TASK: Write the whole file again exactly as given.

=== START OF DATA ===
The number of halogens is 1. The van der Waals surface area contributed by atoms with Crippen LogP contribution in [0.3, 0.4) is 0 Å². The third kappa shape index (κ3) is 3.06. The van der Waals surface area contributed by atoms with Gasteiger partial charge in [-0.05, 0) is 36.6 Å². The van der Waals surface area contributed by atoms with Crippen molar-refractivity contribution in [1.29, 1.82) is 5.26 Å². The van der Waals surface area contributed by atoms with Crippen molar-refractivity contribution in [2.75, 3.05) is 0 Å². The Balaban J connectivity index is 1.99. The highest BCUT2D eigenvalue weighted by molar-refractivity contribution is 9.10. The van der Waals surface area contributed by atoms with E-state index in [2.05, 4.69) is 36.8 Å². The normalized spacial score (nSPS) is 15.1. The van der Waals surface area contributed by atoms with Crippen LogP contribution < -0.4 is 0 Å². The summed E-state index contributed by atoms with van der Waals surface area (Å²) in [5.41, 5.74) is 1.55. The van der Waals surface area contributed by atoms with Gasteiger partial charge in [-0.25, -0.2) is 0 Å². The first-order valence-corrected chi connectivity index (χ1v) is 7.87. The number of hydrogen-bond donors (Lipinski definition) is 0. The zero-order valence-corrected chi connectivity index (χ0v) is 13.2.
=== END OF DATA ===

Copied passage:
The number of halogens is 1. The van der Waals surface area contributed by atoms with Crippen LogP contribution in [0.3, 0.4) is 0 Å². The third kappa shape index (κ3) is 3.06. The van der Waals surface area contributed by atoms with Gasteiger partial charge in [-0.05, 0) is 36.6 Å². The van der Waals surface area contributed by atoms with Crippen molar-refractivity contribution in [1.29, 1.82) is 5.26 Å². The van der Waals surface area contributed by atoms with Crippen molar-refractivity contribution in [2.75, 3.05) is 0 Å². The Balaban J connectivity index is 1.99. The highest BCUT2D eigenvalue weighted by molar-refractivity contribution is 9.10. The van der Waals surface area contributed by atoms with E-state index in [2.05, 4.69) is 36.8 Å². The normalized spacial score (nSPS) is 15.1. The van der Waals surface area contributed by atoms with Crippen LogP contribution < -0.4 is 0 Å². The summed E-state index contributed by atoms with van der Waals surface area (Å²) in [5.41, 5.74) is 1.55. The van der Waals surface area contributed by atoms with Gasteiger partial charge in [-0.25, -0.2) is 0 Å². The first-order valence-corrected chi connectivity index (χ1v) is 7.87. The number of hydrogen-bond donors (Lipinski definition) is 0. The zero-order valence-corrected chi connectivity index (χ0v) is 13.2.